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Advanced Concepts in Motivation Turning Your Reward into an Event with Michael Ellis

10-13-2011 -- 3 Hours, 17 Minutes, 11 Seconds

This is the latest in Leerburg's series of training videos done with Michael Ellis.

It's a training video that follows Michael's curriculum for his course on Motivation and Play at his school for dog trainers in California: michaelellisschool.com

The work in this DVD (or video on demand) teaches trainers of all breeds (large and small) and trainers from every dog sport (agility, obedience, and protection sports) the advanced concepts of how to motivate their dogs.

The goal of this training is to teach dog trainers how to turn a reward into an event for their dog. When trainers can learn these skills they are going to be able to manipulate the motivation and drive of their dogs.

The chapters for this training video are:

-Learning Moving Skills Without a Dog
-Rewards Are An "Interactive"
-Techniques for Increasing Motivation
-Borrowing Techniques From the World of Protection Sports - Not All biting is Protection
-How to Manage Your Dog's Genetics
-Establishing Rules

In our chapter on Learning Moving Skills Without a Dog, Michael introduces trainers to movement skills they can learn without their dog to help develop and increase a dog's motivation and drive. In this chapter trainers will learn:

-Backing drills
-Lateral drills
-Line/luring drills
-Weight shift/balance drills
-How to use your legs and not your back
-Tug/toy presentation without a dog
-Food handling without a dog - how to hold and deliver
-Why straight line targeting - the problem with hooking
-Getting bit is bad for the handler and dogs motivation
-Misses - How and Why?

In the chapter titled Rewards Are an "Interactive Event" trainers will learn:

-Movement is reinforcing during a reward
-Contrasts between a "reward event" vs. "normal behavior"
-The differences between "hunger drive" and movement-based "prey rewards"
-Variable duration of the "reward event" and its effect on post-reinforcement pause/attention
-Using auditory stimulators to stimulate motivation
-Chasing and searching are better than having
-Tugging, Chasing, and Eating

In the chapter for Techniques for Increasing Motivation Michael covers:

-Using restraint and frustration to build motivation
-Learning to balance and use HUNGER and a tool
-How "social isolation" can be a tool to increase motivation
-Patterning arousal levels/classical conditioning
-What activities intensify through rehearsal, which don't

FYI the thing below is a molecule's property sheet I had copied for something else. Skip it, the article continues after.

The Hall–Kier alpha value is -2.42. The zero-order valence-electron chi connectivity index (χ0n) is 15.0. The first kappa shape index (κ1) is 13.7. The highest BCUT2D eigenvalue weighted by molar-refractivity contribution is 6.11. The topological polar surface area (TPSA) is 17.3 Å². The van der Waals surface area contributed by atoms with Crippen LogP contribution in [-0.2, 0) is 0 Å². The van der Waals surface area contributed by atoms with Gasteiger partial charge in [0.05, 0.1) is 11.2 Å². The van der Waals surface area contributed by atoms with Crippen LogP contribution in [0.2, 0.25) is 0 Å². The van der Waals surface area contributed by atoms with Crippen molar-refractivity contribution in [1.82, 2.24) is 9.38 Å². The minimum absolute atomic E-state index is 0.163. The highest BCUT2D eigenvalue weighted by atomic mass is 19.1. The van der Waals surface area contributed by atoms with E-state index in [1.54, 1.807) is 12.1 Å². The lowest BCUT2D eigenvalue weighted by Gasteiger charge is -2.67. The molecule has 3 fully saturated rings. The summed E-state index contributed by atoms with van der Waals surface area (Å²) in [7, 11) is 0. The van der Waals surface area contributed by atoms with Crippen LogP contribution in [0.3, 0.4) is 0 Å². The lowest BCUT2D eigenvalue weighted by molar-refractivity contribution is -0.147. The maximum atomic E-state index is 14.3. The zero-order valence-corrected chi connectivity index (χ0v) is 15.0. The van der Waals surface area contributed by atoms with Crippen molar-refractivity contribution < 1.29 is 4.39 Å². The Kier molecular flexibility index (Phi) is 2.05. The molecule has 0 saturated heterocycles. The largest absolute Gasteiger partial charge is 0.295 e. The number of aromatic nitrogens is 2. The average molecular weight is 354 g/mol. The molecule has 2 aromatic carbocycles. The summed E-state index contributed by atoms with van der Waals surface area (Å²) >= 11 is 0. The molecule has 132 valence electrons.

-Restricting and channeling your dogs' energy use
-Appropriate toys and treats
-Violating your dog's expectations. Using food and toys in the same training session.
-Balancing possession without creating conflict

In the chapter, Borrowing Techniques From the World of Protection Sports, we explain the following:

-Restrain/frustration revisited
-Using back pressure to build motivation
-Building the "STRIKE" as a factor of motivation
-Revisiting Targeting
-Revisiting the Auditory Stimulator
-Letting the dog "WIN"

The chapter on How to Manage Your Dog's Genetics will cover:

-Spatial awareness and sensitivity
-Possessiveness - the pros and cons, learning to initiate
-Internal vs. External dogs and how to motivate each

In the chapter, Establishing Rules, we cover:

-When to add rules without causing confict
-How strict should you be?
-Capping drives
-The balance between motivation and rules

Categories: Leerburg Training DVDs, On Demand, Training with Food Rewards, Michael Ellis


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This is an outstanding overview of Michael Ellis's view of dog drives and motivation, and how to interact with a dog to encourage useful tendencies while avoiding unuseful tendencies. I own most of the other ME video's (all outstanding), and I felt this one explained in more detail the "why?" for many of his techniques. I found this video very helpful and feel I have a deeper understanding of how to use the ME system to optimize my own dogs training.

I felt this video was a stong peice of ME training system and strengthened my overall understanding of these training methods.

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